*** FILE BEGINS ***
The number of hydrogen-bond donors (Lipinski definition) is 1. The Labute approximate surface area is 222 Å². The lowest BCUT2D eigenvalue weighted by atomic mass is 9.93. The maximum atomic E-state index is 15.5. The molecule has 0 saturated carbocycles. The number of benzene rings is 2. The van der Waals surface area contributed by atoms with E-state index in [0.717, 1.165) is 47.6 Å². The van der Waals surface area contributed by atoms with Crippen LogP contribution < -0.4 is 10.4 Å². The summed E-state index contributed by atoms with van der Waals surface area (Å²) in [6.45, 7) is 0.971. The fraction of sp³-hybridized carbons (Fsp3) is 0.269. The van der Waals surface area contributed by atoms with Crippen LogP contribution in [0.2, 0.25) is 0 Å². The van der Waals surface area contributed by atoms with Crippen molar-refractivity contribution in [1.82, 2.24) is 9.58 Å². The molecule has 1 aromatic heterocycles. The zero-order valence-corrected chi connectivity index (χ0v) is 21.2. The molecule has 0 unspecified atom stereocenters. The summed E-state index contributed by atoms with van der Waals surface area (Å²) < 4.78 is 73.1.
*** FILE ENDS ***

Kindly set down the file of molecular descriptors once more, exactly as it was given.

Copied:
The number of hydrogen-bond donors (Lipinski definition) is 1. The Labute approximate surface area is 222 Å². The lowest BCUT2D eigenvalue weighted by atomic mass is 9.93. The maximum atomic E-state index is 15.5. The molecule has 0 saturated carbocycles. The number of benzene rings is 2. The van der Waals surface area contributed by atoms with E-state index in [0.717, 1.165) is 47.6 Å². The van der Waals surface area contributed by atoms with Crippen LogP contribution < -0.4 is 10.4 Å². The summed E-state index contributed by atoms with van der Waals surface area (Å²) in [6.45, 7) is 0.971. The fraction of sp³-hybridized carbons (Fsp3) is 0.269. The van der Waals surface area contributed by atoms with Crippen LogP contribution in [0.2, 0.25) is 0 Å². The van der Waals surface area contributed by atoms with Crippen molar-refractivity contribution in [1.82, 2.24) is 9.58 Å². The molecule has 1 aromatic heterocycles. The zero-order valence-corrected chi connectivity index (χ0v) is 21.2. The molecule has 0 unspecified atom stereocenters. The summed E-state index contributed by atoms with van der Waals surface area (Å²) < 4.78 is 73.1.